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1
Letter   |    
A Case of Frontotemporal Lobar Degeneration (FTLD) With Panic Attack as the First Symptom
Shutaro Nakaaki; Yoshie Murata; Yoshihiro Shinagawa; Jin Hongo; Toshi A. Furukawa; Junko Sato; Hiroshi Tatsumi
The Journal of Neuropsychiatry and Clinical Neurosciences 2007;19:485-487.

SIR: It is well known that frontotemporal lobar degeneration (FTLD) is characterized by marked changes in behavior and personality. Although anxiety is identified in 39% of FTLD subjects, agitation ,irritability and depression may also be observed.1 Compulsive behaviors like OCD symptoms have also frequently been reported as early symptoms.2 These compulsive behaviors are not associated with overt anxiety that is observed in OCD subjects. However, in the early stages of the FTLD, the symptoms of anxiety may not always distinguish typical anxiety disorder subjects from those suffering from a primary psychiatric disorder. Here, we report a case of FTLD who presented with panic attack as the first symptom. To the best of our knowledge, this is the first case of FTLD manifesting panic attack as the first symptom.

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Case Report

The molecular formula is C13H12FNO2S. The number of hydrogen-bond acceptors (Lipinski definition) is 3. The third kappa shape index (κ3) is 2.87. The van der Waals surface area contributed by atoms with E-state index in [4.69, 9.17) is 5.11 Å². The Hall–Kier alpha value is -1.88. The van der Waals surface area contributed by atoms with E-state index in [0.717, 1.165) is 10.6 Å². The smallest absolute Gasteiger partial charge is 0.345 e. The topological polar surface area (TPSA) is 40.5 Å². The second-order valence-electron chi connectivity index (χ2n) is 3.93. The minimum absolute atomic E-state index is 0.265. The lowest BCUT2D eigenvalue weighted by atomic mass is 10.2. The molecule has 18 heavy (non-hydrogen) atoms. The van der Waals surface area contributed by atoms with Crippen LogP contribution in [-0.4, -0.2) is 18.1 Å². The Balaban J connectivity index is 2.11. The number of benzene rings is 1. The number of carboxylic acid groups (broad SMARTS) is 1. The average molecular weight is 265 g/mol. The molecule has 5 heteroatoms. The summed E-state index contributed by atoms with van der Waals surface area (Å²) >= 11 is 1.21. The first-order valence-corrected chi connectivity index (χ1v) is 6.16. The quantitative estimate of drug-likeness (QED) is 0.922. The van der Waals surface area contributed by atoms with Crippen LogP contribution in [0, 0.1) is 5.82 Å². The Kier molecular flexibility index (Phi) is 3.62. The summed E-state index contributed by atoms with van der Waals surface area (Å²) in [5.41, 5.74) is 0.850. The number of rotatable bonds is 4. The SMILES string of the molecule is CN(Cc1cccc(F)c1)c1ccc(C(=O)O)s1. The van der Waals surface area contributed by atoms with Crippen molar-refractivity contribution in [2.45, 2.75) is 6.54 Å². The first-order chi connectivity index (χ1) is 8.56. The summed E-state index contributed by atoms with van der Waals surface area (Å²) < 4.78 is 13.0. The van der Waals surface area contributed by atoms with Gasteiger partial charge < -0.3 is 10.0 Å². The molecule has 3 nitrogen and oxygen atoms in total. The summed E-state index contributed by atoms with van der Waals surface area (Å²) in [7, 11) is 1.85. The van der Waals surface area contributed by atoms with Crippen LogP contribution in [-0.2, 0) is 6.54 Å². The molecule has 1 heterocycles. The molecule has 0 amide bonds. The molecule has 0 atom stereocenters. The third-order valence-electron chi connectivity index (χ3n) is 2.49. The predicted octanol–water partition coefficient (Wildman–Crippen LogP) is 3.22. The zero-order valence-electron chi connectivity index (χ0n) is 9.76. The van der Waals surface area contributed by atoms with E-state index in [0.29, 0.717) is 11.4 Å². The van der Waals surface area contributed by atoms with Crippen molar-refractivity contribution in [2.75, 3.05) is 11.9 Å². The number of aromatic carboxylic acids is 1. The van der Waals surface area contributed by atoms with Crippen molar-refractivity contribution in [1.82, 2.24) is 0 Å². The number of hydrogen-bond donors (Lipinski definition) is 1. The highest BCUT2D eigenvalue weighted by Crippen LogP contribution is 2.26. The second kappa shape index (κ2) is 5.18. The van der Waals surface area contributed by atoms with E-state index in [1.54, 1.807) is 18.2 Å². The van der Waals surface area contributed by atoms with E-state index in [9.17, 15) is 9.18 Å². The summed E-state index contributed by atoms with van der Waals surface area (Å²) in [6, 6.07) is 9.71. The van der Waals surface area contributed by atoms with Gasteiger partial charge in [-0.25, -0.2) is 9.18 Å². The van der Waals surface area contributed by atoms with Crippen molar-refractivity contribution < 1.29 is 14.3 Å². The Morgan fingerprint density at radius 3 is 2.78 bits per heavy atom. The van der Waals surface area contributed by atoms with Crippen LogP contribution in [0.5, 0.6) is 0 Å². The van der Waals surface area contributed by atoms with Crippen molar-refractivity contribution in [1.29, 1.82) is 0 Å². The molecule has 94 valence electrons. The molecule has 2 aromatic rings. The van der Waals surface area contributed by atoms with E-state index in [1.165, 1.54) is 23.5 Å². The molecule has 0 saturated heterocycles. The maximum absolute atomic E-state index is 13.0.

A 48—year-old married, right-handed woman with 20 years of formal education first experienced a panic attack in April 1997, at the age of 44 years. She had no previous history of psychiatric disease. Her first panic attack occurred when she was going home in the subway from the hospital where her husband’s sister was hospitalized with a diagnosis of lung tumor. The panic attack was characterized by the sudden onset of symptoms such as palpitations, trembling, sensation of shortness of breath, and a feeling of choking, etc., which reached a peak within 10 minutes. During the next 1 month, she suffered from recurrent unexpected panic attacks several times a day in subways or buses, that is, in situations from which escape would have been difficult. In September 1997, she was admitted to the hospital for examination. At admission, she had no abnormal clinical neurological signs. She was therefore diagnosed as a case of panic disorder with agoraphobia. During the next few months, her panic attacks reduced in frequency despite her not having been prescribed any benzodiazepines or other psychotropic medication. In 1998, she gradually started showing diminished interest in her daily activities .In 2001, at the age of 48, her behavior and personality began to show gross changes. She sometimes jogged inappropriately and hugged unfamiliar people, and sang the same TV CM song repeatedly. She began to often exhibit imitation behavior, imitating medical staff’s sign or OK signs repeatedly. In addition, she started showing stereotypic and ritualistic behaviors, such as going to the same restaurant at a certain time. She lost insight into her behavioral and personality changes. MRI showed bilateral frontal lobe atrophy. No other abnormal findings could be detected on MRI. Brain ECD-SPECT showed hypoperfusion in the frontal lobes. Her neuropsychological assessment, including that of memory, language, and attention and executive functions, could not be completed because of both perseverative behavior and lack of interest. However, her episodic and semantic memory and visuospatial ability were relatively well preserved.